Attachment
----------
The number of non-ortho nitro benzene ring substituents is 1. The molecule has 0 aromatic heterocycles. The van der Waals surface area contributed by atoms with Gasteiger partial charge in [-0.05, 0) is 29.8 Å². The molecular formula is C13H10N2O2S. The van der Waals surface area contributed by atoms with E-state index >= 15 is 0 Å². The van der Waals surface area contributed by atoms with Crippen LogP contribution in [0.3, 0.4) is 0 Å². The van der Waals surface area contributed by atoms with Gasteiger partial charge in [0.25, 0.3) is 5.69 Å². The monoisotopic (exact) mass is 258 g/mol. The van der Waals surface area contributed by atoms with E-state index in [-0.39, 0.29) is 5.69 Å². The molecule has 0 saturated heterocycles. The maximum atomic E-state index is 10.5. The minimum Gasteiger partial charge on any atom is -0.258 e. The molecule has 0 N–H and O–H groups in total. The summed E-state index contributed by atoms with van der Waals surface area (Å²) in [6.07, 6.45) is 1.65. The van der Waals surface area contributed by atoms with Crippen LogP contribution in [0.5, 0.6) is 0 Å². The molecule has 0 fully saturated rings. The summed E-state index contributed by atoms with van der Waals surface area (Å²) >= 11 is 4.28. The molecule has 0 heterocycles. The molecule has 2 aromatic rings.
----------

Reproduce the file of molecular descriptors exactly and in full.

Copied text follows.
The number of non-ortho nitro benzene ring substituents is 1. The molecule has 0 aromatic heterocycles. The van der Waals surface area contributed by atoms with Gasteiger partial charge in [-0.05, 0) is 29.8 Å². The molecular formula is C13H10N2O2S. The van der Waals surface area contributed by atoms with E-state index >= 15 is 0 Å². The van der Waals surface area contributed by atoms with Crippen LogP contribution in [0.3, 0.4) is 0 Å². The van der Waals surface area contributed by atoms with Gasteiger partial charge in [0.25, 0.3) is 5.69 Å². The monoisotopic (exact) mass is 258 g/mol. The van der Waals surface area contributed by atoms with E-state index in [-0.39, 0.29) is 5.69 Å². The molecule has 0 saturated heterocycles. The maximum atomic E-state index is 10.5. The minimum Gasteiger partial charge on any atom is -0.258 e. The molecule has 0 N–H and O–H groups in total. The summed E-state index contributed by atoms with van der Waals surface area (Å²) in [6.07, 6.45) is 1.65. The van der Waals surface area contributed by atoms with Crippen LogP contribution in [0.5, 0.6) is 0 Å². The molecule has 0 fully saturated rings. The summed E-state index contributed by atoms with van der Waals surface area (Å²) >= 11 is 4.28. The molecule has 0 heterocycles. The molecule has 2 aromatic rings.